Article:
By Michael Lewis

FrontRowSoccer.com Editor

Even when the U.S. isn’t in the World Cup, we are reminded why the Americans aren’t in Russia this month.

The latest case in point:

England’s 6-1 trouncing of Panama in a Group G match Sunday.

The game was difficult to watch for so many reasons:

First, witnessing a World Cup group stage game that gets out of hand early on, no matter what countries are competing is well, unwatchable.

Second, the Panamanians have been outscored in their opening two matches, 9-1.

And the fact that Los Canaleros actually beat out the United States for a spot at Russia 2018.

“Hey #USMNT…watching this Panama performance should hurt,” FOX broadcaster Alexi Lalas said on Twitter. “It should hurt badly. It should cause a pain that doesn’t go away. Use it to remind you. Use it to fuel you. Use it to make sure you are never in this position again. #WorldCup”

Well stated.

It should be noted that Panama is making its first appearance at a World Cup and many of its players who are part of a golden generation that are on the other side of 30. While it is OK to use players over that magic number, too many of them might not necessarily be the best tonic in a competition that demands youth and speed.

One part of me was happy for Panama because over the past few years I had interviewed many players from that squad, including Blas Perez (37), Luis Tejada (36) and Gabriel Gomez (34) for several publications and websites about the Central American team’s quest for the World Cup.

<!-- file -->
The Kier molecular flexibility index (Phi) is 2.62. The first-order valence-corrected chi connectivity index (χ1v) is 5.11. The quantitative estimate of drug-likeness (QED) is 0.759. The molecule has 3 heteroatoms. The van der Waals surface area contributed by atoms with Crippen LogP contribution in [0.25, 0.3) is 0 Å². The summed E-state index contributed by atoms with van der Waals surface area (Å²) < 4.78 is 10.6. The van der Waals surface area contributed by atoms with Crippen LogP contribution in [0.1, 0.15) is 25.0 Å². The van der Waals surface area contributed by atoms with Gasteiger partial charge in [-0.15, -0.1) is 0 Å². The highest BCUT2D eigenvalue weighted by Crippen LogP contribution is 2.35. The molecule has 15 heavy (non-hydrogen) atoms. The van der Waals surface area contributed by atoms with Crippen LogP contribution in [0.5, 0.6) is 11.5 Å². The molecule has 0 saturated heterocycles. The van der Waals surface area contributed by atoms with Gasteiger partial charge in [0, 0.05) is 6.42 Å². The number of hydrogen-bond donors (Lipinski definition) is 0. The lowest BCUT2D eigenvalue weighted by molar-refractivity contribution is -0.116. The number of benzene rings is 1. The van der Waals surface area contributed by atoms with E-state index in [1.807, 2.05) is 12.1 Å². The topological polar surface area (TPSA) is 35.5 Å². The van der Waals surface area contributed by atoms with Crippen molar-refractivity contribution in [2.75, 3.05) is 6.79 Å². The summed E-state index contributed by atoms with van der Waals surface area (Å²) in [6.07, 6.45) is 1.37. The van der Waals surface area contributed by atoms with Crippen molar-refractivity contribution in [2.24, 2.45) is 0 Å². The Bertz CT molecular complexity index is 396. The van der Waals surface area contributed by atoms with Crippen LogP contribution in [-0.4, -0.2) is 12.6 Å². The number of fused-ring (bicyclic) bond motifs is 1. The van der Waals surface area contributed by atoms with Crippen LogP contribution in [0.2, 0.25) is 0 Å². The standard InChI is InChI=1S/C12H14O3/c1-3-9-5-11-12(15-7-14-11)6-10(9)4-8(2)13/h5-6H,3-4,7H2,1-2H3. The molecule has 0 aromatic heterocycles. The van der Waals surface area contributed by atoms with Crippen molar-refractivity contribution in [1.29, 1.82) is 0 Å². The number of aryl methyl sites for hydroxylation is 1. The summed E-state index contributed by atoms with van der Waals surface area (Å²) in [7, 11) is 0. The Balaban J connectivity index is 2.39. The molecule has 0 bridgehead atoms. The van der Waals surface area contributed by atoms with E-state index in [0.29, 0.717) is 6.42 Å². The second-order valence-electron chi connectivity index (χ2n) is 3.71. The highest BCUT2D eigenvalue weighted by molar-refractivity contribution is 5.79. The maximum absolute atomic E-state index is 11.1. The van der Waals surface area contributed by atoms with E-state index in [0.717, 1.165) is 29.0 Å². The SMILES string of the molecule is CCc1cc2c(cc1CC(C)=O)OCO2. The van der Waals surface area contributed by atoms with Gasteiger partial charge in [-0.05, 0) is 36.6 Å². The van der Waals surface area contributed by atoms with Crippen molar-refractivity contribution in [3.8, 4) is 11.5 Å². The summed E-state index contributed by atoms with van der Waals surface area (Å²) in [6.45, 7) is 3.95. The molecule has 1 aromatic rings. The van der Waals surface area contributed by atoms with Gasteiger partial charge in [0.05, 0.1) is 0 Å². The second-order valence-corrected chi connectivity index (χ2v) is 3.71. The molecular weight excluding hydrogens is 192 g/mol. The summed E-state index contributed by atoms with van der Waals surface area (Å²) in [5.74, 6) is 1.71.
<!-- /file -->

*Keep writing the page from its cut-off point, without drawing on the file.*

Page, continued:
But on the flip side, watching Panama Sunday stirred emotions in me, emotions that go back to Oct. 10, 2017.

Any American soccer fan worth his or her salt remembers what transpired in Couva, Trinidad that night — an embarrassing 2-1 loss to a Trinidad & Tobago side that was essentially a B team. That result eliminated the U.S. from contention in its quest to reach Russia as it finished fifth in the CONCACAF hexagonal.

(In case you were wondering the U.S. played Panama to a 1-1 draw in Panama City and rolled to a 4-0 home win over its foes Oct. 6, four days before Doomsday.

In the eighth months since that tragic day, I must admit my emotions still are pretty fresh from that epic failure.

Sadness.

Anger.

Bewilderment.

Astonishment.

Confounded.

Anger (yeah, I know I mentioned that already, but I guess I still am really peeved about the underachievers.

The blame can be shared by many individuals, from U.S. Soccer itself, former president Sunil Gulati, the system that is in place, former national team coaches Jurgen Klinsmann and Bruce Arena, and of course, the players.

Hopefully, many of those underachieving players will never be allowed to don a USA uniform again as we try to rise from the ashes.

Like it or not, the U.S. World Cup fiasco will haunt us for years in so many ways.

I just hope it serves as a reminder and a wake-up call for the U.S. Soccer nation to make sure history will be repeated in the team’s quest for Qatar 2022 or any other World Cup in the future, for that matter.

Failure is not only an option, it should not be tolerated.

When Panama meets Tunisia in its final World Cup Group G encounter at Mordovia Arena in Saransk, we will be reminded again that the U.S. is not in Russia.

It is a sick feeling that still lies in the pit of my stomach, as it should with many other American soccer fans.